For a lady dressed that elegant and with a tinge of finesse (if I might add), surprise may not do justice to what I felt as she opened her mouth to speak. The words that came out were in such a contrast with her charisma. Uncouth does not even begin to define her manner and tone of speech as a passer by quietly stopped and asked where the bus she was sitting in was headed.
For the purpose of this story, we shall name the gorgeously dressed woman ‘Georgia’ (pun intended) and the passer by ‘Paula’. Now that we have this sorted, let’s get back to the drama about to unfold.
It was quite obvious that Paula felt Georgia was the closest person to have asked as she was seated in the front of the vehicle, what wasn’t quite obvious to Paula was if she had offended the woman with such a ‘simple’ question. Well, I suppose Georgia’s response to the question “ E be like say that your eye wey be like say e dey bend, don totally blind finish sef. I resemble conductor for your eye or devil just send you waka con” answered her question a 100 percent in a split second. Unfortunately, as much as the reply answered Paula’s question, it didn’t have quite the effect I had played out in my head as amazingly, she looked calm and expressionless. This seemed to catch the attention of Georgia as she looked a bit surprised but could not care less as she rolled her fully rounded eyes to all the cardinal points and returned them to the original position of somewhat aloofness. This action seemed to be a wakeup call to Paula as she grudgingly moved her feet some inches away to ask someone else in the bus who responded politely.
The destination of the bus happened to be where she was headed and I could almost see (or was it my imagination? I can’t quite say) the tiniest of grins tugged across the corners of her mouth as she retraced her steps and there she was again in the face of an obviously irritated Georgia. This time, the look of calm surprise had switched places as it found its way to Georgia’s face that could not even hide about the disgust she felt. Well, I’m sure nothing at that point in time prepared her for Paula’s next line of action as she calmly but firmly opened the door of the bus with an almost sarcastic grin and with a calm voice said ‘move’ and like a truant child caught red handed, Georgia moved solemnly.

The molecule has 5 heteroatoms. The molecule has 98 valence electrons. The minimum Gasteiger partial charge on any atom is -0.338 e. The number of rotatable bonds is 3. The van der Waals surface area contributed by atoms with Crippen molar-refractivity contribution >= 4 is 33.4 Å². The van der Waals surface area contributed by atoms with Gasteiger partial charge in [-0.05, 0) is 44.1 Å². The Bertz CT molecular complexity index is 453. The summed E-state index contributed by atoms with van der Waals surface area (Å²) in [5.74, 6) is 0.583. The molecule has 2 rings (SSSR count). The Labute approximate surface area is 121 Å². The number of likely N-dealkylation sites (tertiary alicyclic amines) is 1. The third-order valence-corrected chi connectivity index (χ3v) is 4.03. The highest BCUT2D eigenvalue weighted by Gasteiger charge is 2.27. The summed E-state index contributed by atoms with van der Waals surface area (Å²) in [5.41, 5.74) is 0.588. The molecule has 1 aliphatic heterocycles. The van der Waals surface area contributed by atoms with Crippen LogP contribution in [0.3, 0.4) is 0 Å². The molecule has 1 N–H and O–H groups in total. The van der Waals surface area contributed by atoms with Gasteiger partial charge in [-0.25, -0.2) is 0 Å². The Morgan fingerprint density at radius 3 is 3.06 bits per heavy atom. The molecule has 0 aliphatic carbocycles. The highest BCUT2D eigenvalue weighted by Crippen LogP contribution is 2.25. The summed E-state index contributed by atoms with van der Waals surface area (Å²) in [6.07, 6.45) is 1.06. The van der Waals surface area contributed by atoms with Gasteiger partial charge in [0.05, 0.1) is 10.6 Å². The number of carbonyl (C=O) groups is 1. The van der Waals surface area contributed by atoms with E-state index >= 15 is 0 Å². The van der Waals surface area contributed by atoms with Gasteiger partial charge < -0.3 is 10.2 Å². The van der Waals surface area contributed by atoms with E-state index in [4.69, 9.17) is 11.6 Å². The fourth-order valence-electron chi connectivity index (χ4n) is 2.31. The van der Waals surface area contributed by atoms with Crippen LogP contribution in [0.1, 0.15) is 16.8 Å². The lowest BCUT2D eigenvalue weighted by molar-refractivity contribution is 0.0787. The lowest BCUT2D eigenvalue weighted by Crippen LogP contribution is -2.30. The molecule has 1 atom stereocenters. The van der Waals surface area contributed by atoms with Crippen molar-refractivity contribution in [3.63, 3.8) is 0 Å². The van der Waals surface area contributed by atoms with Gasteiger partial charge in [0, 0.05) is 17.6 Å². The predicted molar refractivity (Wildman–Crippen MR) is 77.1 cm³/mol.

As we the remaining commuters observed with all keenness and concentration the events that had transpired between the two women, this last scene definitely took a much different turn than we had expected. After all, there were more seats at the back of the bus (I’m sure we all thought this quietly).
After what seemed like eternity and beyond had passed, the bus was finally filled up and ready to move. The rugged and scroungy looking driver showed up from nowhere and started the engine. As the engine roared, the two drama queens exchanged venomous looks (almost like they planned it) and the tension at the front seat became even more pent up, it was almost tangible.